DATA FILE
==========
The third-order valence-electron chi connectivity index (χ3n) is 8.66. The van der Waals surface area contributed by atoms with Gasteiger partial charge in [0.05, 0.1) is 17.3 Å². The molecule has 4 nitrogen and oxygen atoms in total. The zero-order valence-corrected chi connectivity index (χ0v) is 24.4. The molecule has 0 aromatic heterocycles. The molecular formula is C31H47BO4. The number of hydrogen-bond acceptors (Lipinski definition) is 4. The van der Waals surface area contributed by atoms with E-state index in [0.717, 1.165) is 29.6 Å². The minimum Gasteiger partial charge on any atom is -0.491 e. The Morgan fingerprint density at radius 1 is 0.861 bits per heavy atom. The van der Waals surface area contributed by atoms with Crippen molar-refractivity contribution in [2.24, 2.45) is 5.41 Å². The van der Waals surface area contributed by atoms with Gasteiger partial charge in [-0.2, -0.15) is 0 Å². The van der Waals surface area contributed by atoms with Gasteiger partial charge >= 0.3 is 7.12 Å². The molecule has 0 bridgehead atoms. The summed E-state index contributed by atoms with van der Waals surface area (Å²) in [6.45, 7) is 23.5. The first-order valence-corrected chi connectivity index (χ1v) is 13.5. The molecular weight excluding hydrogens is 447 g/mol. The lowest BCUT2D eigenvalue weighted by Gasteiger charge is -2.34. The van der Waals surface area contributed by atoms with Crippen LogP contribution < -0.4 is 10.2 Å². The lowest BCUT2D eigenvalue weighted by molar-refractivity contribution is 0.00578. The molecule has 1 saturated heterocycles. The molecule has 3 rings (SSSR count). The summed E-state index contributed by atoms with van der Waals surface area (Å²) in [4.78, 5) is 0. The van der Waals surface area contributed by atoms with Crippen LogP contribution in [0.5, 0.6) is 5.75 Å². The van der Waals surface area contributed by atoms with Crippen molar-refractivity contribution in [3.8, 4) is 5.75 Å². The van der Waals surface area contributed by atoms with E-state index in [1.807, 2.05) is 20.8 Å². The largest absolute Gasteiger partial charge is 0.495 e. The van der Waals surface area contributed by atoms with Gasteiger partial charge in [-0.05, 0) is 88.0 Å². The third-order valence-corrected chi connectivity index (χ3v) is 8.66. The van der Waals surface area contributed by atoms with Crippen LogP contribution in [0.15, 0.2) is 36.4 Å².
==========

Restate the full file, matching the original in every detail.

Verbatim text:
The third-order valence-electron chi connectivity index (χ3n) is 8.66. The van der Waals surface area contributed by atoms with Gasteiger partial charge in [0.05, 0.1) is 17.3 Å². The molecule has 4 nitrogen and oxygen atoms in total. The zero-order valence-corrected chi connectivity index (χ0v) is 24.4. The molecule has 0 aromatic heterocycles. The molecular formula is C31H47BO4. The number of hydrogen-bond acceptors (Lipinski definition) is 4. The van der Waals surface area contributed by atoms with E-state index in [0.717, 1.165) is 29.6 Å². The minimum Gasteiger partial charge on any atom is -0.491 e. The Morgan fingerprint density at radius 1 is 0.861 bits per heavy atom. The van der Waals surface area contributed by atoms with Crippen molar-refractivity contribution in [2.24, 2.45) is 5.41 Å². The van der Waals surface area contributed by atoms with Gasteiger partial charge in [-0.2, -0.15) is 0 Å². The van der Waals surface area contributed by atoms with Gasteiger partial charge >= 0.3 is 7.12 Å². The molecule has 0 bridgehead atoms. The summed E-state index contributed by atoms with van der Waals surface area (Å²) in [6.45, 7) is 23.5. The first-order valence-corrected chi connectivity index (χ1v) is 13.5. The molecular weight excluding hydrogens is 447 g/mol. The lowest BCUT2D eigenvalue weighted by Gasteiger charge is -2.34. The van der Waals surface area contributed by atoms with Crippen LogP contribution < -0.4 is 10.2 Å². The lowest BCUT2D eigenvalue weighted by molar-refractivity contribution is 0.00578. The molecule has 1 saturated heterocycles. The molecule has 3 rings (SSSR count). The summed E-state index contributed by atoms with van der Waals surface area (Å²) in [4.78, 5) is 0. The van der Waals surface area contributed by atoms with Crippen LogP contribution in [0.5, 0.6) is 5.75 Å². The van der Waals surface area contributed by atoms with Crippen molar-refractivity contribution in [3.8, 4) is 5.75 Å². The van der Waals surface area contributed by atoms with E-state index in [1.807, 2.05) is 20.8 Å². The largest absolute Gasteiger partial charge is 0.495 e. The van der Waals surface area contributed by atoms with Gasteiger partial charge in [-0.05, 0) is 88.0 Å². The third-order valence-corrected chi connectivity index (χ3v) is 8.66. The van der Waals surface area contributed by atoms with Crippen LogP contribution in [0.15, 0.2) is 36.4 Å².